I once wrote in a Star Tribune column that St. Paul’s Rice Park is one of the greatest public spaces in the world. Many agreed, but some thought I was nuts. “Have you ever been to Paris?” someone asked.
I stand by my opinion that — flanked by the Ordway, the St. Paul Library, the historic St. Paul hotel and Landmark Center, and not far from the Mississippi River bluff — the park and its setting are world-class.
And today I feel some vindication hearing that the American Planning Association has named Rice Park one of the 10 Great Public Spaces in the country.
Notes the APA:
Rice Park is a counterpoint to its busy surroundings. Its period lamps, statuary, benches, center fountain, and adjacent national landmark buildings lend a European feeling to the space. Trapezoidal in shape with two diagonal walkways, the park serves as much as a pathway and shortcut as it does a lunch stop, festival grounds, and outdoor sanctuary. Rice Park has undergone far-reaching changes since its establishment in 1849, when Minnesota was still a territory.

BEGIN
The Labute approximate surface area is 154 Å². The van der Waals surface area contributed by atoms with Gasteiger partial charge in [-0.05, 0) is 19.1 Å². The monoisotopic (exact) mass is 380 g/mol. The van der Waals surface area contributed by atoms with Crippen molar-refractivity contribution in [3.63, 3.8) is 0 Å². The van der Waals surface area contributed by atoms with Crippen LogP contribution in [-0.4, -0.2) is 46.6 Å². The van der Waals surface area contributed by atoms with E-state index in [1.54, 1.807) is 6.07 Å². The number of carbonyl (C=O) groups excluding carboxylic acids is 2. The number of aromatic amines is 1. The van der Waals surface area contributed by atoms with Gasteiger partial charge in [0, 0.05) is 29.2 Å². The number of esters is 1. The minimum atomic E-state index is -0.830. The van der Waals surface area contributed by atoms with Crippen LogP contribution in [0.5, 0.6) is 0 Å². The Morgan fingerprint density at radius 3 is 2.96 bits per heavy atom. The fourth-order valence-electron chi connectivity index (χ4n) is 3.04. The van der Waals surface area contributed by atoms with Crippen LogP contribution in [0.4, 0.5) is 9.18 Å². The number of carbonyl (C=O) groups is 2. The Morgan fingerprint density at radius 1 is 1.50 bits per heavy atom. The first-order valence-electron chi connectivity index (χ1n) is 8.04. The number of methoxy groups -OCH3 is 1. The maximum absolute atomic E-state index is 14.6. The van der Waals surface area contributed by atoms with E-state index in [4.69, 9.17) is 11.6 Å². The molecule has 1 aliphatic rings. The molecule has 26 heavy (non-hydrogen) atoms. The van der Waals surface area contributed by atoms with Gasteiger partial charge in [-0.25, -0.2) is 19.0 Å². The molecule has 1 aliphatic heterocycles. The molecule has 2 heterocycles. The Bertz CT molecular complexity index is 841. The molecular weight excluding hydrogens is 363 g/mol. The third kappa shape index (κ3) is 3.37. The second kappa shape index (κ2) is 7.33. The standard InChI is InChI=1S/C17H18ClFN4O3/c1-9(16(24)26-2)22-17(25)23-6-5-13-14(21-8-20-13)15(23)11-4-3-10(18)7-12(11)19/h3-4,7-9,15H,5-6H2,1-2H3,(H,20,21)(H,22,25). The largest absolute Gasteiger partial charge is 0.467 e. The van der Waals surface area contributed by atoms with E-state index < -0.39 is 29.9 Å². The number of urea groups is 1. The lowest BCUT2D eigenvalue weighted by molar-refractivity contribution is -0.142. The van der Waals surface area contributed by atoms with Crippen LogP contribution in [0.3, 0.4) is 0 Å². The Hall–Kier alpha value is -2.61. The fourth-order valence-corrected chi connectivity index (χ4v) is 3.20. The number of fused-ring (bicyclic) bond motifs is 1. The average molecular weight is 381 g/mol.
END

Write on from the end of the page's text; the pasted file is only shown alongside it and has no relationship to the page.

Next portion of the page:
St. Paul Mayor Chris Coleman agrees, saying in a statement:
“There is no place quite like Rice Park anywhere else in the nation. Nestled among big buildings and a hub of activity, Rice Park gives visitors a sense of calm and a unique ‘green’ retreat not normally found in an urban center. It’s no surprise to us that others have taken notice, and I’m proud that Rice Park has achieved this recognition.”